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Persechino, Aurelie S.A. (2012) A model study of decadal climate variability and predictability associated with the Atlantic meridional overturning circulation. University of Southampton, School of Ocean and Earth Science, Doctoral Thesis, 279pp.

Record type: Thesis (Doctoral)

Abstract

This study addresses the decadal variability and predictability of the Atlantic Meridional Overturning Circulation (AMOC), and associated key variables, in two IPCC-class climate models. The AMOC variability is analyzed in a new climate model CHIME, which features a novel (largely isopycnic) ocean component. Power Spectral analysis reveals enhanced variability for periods in the range 15-30 years. The primary mode of variability is associated with decadal changes in the Labrador and the Greenland-Iceland-Norwegian (GIN) seas, in both cases linked to the tropical activity about 15 years earlier. These decadal changes are controlled by the low-frequency North Atlantic Oscillation (NAO), associated with a tropical-extratropical teleconnection. Poleward advection of salinity anomalies in the mixed layer also leads to AMOC changes that are linked to convective processes in the Labrador Sea. A secondary mode of variability is associated with interannual changes in the Labrador and GIN Seas, through the impact of the NAO on local surface density. The decadal potential predictability of the AMOC and climate as represented in the non-isopycnic IPSL-CM5A model and CHIME is explored using prognostic and diagnostic approaches. The modelled AMOC has an average predictive skill of 8 and 6 years, respectively. Over the ocean, surface temperature has the highest skill up to 2 decades in the far north of the North Atlantic, in both models. Additional oceanic areas of predictability are identified in IPSL-CM5A in the tropics and subtropics. The spatio-temporal predictability of both surface temperature over land and precipitation differs somewhat between the two models, but is of limited extent compared to that of ocean variables. Predictability of climate arises from the mechanisms controlling the decadal AMOC fluctuations. Predictive skills of AMOC and climate are favoured by extreme AMOC events but the role of minimum versus maximum states remains to be clarified. The expected better predictive skills of CHIME over non-isopycnic models (due to its better preservation of water masses and more coherent internal structure to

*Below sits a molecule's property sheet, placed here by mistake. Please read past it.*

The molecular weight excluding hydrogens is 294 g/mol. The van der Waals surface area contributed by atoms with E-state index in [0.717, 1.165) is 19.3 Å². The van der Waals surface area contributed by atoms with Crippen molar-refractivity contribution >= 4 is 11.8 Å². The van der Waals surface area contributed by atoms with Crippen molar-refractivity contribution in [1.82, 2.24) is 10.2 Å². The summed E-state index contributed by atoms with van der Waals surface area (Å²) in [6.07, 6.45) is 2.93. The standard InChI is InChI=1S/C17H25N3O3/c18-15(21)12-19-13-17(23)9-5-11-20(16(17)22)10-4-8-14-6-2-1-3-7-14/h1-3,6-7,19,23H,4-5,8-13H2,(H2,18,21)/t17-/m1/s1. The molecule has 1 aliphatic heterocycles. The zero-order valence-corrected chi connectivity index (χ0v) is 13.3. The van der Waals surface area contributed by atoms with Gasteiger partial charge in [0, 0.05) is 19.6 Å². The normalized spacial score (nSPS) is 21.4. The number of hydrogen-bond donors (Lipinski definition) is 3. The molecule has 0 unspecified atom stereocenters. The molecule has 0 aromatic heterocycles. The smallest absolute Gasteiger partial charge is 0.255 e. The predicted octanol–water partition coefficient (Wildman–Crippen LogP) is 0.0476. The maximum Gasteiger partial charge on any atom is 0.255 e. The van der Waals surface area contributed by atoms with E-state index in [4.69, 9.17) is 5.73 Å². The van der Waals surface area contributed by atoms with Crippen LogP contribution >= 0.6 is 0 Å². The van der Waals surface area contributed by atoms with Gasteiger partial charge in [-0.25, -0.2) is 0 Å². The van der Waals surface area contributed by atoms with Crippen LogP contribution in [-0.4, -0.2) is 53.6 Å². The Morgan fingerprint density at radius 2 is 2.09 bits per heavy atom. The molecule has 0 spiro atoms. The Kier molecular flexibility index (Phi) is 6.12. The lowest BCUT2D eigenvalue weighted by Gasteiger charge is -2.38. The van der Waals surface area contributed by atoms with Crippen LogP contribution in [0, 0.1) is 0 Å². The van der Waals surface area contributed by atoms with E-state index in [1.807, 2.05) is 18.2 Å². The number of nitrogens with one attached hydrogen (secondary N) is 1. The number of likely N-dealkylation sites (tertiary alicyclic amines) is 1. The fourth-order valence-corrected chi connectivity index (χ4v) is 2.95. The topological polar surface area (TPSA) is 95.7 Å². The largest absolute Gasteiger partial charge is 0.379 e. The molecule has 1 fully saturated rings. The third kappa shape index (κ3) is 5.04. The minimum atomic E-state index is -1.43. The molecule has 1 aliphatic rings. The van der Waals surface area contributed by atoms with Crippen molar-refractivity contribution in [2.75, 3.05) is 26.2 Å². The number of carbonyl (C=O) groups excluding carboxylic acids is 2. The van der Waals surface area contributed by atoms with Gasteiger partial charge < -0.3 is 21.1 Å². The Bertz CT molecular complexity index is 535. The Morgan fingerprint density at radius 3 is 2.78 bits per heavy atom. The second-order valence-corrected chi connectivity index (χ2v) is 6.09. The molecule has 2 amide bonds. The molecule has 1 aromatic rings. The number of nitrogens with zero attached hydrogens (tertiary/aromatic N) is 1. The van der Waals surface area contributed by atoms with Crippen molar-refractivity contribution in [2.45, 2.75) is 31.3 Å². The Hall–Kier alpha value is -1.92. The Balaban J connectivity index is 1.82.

the anomalies) are not borne out.

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Published date: December 2012
Organisations: University of Southampton, Ocean Biochemistry & Ecosystems

Identifiers

Local EPrints ID: 353096
URI: http://eprints.soton.ac.uk/id/eprint/353096
PURE UUID: ff53099e-b2b7-4c8e-9049-4250272330d2

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Date deposited: 28 May 2013 12:50
Last modified: 13 Dec 2018 12:32

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Contributors

Author: Aurelie S.A. Persechino
Thesis advisor: Robert Marsh
Thesis advisor: B. Sinha
Thesis advisor: A. Megann